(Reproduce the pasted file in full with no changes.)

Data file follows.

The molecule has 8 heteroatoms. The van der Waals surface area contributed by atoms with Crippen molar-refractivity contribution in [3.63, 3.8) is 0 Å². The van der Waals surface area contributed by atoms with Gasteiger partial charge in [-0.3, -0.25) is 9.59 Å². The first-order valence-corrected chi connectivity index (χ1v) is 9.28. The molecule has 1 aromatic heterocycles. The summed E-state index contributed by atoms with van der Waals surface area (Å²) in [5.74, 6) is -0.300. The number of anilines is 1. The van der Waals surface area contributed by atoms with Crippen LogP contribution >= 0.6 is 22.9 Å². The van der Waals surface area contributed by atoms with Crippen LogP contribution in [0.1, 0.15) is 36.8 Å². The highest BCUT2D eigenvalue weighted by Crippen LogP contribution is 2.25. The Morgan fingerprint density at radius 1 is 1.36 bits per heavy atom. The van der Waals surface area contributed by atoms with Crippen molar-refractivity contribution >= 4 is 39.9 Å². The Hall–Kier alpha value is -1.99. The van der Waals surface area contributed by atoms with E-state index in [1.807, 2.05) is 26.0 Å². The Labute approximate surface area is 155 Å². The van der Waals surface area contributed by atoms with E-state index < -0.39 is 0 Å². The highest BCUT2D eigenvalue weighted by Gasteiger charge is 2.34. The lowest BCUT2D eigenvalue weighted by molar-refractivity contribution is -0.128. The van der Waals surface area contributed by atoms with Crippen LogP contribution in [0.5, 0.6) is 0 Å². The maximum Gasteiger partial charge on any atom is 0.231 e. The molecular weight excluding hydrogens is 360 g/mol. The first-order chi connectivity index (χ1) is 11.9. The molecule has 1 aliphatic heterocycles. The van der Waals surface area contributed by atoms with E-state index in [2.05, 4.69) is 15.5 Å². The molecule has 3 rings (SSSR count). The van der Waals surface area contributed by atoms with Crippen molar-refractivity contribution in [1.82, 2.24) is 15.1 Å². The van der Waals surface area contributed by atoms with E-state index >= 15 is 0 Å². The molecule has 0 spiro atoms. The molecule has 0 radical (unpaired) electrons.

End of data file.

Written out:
The molecule has 8 heteroatoms. The van der Waals surface area contributed by atoms with Crippen molar-refractivity contribution in [3.63, 3.8) is 0 Å². The van der Waals surface area contributed by atoms with Gasteiger partial charge in [-0.3, -0.25) is 9.59 Å². The first-order valence-corrected chi connectivity index (χ1v) is 9.28. The molecule has 1 aromatic heterocycles. The summed E-state index contributed by atoms with van der Waals surface area (Å²) in [5.74, 6) is -0.300. The number of anilines is 1. The van der Waals surface area contributed by atoms with Crippen LogP contribution >= 0.6 is 22.9 Å². The van der Waals surface area contributed by atoms with Crippen LogP contribution in [0.1, 0.15) is 36.8 Å². The highest BCUT2D eigenvalue weighted by Crippen LogP contribution is 2.25. The Morgan fingerprint density at radius 1 is 1.36 bits per heavy atom. The van der Waals surface area contributed by atoms with Crippen molar-refractivity contribution >= 4 is 39.9 Å². The Hall–Kier alpha value is -1.99. The van der Waals surface area contributed by atoms with E-state index in [1.807, 2.05) is 26.0 Å². The Labute approximate surface area is 155 Å². The van der Waals surface area contributed by atoms with E-state index < -0.39 is 0 Å². The highest BCUT2D eigenvalue weighted by Gasteiger charge is 2.34. The lowest BCUT2D eigenvalue weighted by molar-refractivity contribution is -0.128. The van der Waals surface area contributed by atoms with Crippen LogP contribution in [0.5, 0.6) is 0 Å². The maximum Gasteiger partial charge on any atom is 0.231 e. The molecular weight excluding hydrogens is 360 g/mol. The first-order chi connectivity index (χ1) is 11.9. The molecule has 1 aliphatic heterocycles. The van der Waals surface area contributed by atoms with E-state index in [2.05, 4.69) is 15.5 Å². The molecule has 3 rings (SSSR count). The van der Waals surface area contributed by atoms with Crippen molar-refractivity contribution in [1.82, 2.24) is 15.1 Å². The van der Waals surface area contributed by atoms with E-state index >= 15 is 0 Å². The molecule has 0 spiro atoms. The molecule has 0 radical (unpaired) electrons.